Tag Archives: Nature

Health & Nature Books: “The Well-Gardened Mind” By Sue Stuart-Smith (2020)

 ‘The Well-Gardened Mind’ provides a new perspective on the power of gardening to change people’s lives. Here, Sue Stuart-Smith investigates the many ways in which mind and garden can interact and explores how the process of tending a plot can be a way of sustaining an innermost self.

A distinguished psychiatrist and avid gardener offers an inspiring and consoling work about the healing effects of gardening and its ability to decrease stress and foster mental well-being in our everyday lives.

The garden is often seen as a refuge, a place to forget worldly cares, removed from the “real” life that lies outside. But when we get our hands in the earth we connect with the cycle of life in nature through which destruction and decay are followed by regrowth and renewal. Gardening is one of the quintessential nurturing activities and yet we understand so little about it.

Stuart-Smith’s own love of gardening developed as she studied to become a psychoanalytic psychotherapist. From her grandfather’s return from World War I to Freud’s obsession with flowers to case histories with her own patients to progressive gardening programs in such places as Rikers Island prison in New York City, Stuart-Smith weaves thoughtful yet powerful examples to argue that gardening is much more important to our cognition than we think. Recent research is showing how green nature has direct antidepressant effects on humans. Essential and pragmatic, The Well-Gardened Mind is a book for gardeners and the perfect read for people seeking healthier mental lives.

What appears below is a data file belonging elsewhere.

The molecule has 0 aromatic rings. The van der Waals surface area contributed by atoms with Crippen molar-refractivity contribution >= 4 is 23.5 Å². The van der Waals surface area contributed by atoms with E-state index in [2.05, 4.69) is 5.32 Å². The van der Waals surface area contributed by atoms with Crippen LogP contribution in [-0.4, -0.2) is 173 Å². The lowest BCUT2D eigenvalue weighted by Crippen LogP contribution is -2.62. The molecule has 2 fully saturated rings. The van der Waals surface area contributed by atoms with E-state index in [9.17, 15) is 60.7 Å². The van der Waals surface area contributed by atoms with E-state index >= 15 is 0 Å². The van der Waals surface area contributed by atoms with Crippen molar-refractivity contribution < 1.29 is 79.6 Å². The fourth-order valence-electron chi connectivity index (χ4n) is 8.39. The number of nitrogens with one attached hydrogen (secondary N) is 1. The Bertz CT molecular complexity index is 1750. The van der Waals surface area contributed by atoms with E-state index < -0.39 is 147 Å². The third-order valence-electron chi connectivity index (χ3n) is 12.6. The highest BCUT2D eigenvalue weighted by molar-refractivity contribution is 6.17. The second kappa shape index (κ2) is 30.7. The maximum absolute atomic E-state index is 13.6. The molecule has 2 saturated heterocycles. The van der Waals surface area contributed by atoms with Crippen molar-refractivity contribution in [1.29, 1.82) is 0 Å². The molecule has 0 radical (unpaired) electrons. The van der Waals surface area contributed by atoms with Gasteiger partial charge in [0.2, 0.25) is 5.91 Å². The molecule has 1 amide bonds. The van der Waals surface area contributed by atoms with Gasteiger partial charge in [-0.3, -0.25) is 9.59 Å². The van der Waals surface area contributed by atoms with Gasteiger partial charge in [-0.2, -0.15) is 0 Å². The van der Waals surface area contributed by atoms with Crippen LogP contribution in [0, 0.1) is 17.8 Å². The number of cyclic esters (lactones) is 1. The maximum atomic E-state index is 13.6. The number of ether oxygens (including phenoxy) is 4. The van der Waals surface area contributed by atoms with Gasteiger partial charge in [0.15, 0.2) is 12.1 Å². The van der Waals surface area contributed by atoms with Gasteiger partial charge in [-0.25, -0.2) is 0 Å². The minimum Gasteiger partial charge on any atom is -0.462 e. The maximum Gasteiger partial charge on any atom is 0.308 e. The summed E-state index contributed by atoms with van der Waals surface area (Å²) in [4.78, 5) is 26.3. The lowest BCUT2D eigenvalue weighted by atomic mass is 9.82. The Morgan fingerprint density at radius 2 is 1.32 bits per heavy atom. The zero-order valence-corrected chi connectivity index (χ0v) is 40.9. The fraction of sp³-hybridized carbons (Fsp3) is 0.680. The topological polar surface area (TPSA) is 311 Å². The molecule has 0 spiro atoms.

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Health Podcasts: Massive Coronavirus Outbreak At San Quentin Prison

Nature PodcastNature discusses the massive coronavirus outbreak that struck the iconic Californian prison after it rejected expert aid.

In this episode:

01:47 Disaster in San Quentin

San Quentin prison is facing a massive outbreak, we dig into how they got there. The crisis has arisen despite warnings from experts, and offers of free tests, which were declined. We ask why? And what can be done now?

News: California’s San Quentin prison declined free coronavirus tests and urgent advice — now it has a massive outbreak

29:51 One good thing

For the last episode of Coronapod, our hosts pick out ways that the pandemic has changed them for the better, including professional flexibility, a renewed focus on the power of reporting and time with family

36:07 Lockdown and children’s health

Reporter Stewart asks if lockdowns could have any lasting impact on her young children – what evidence is there on the effect of isolation on young minds?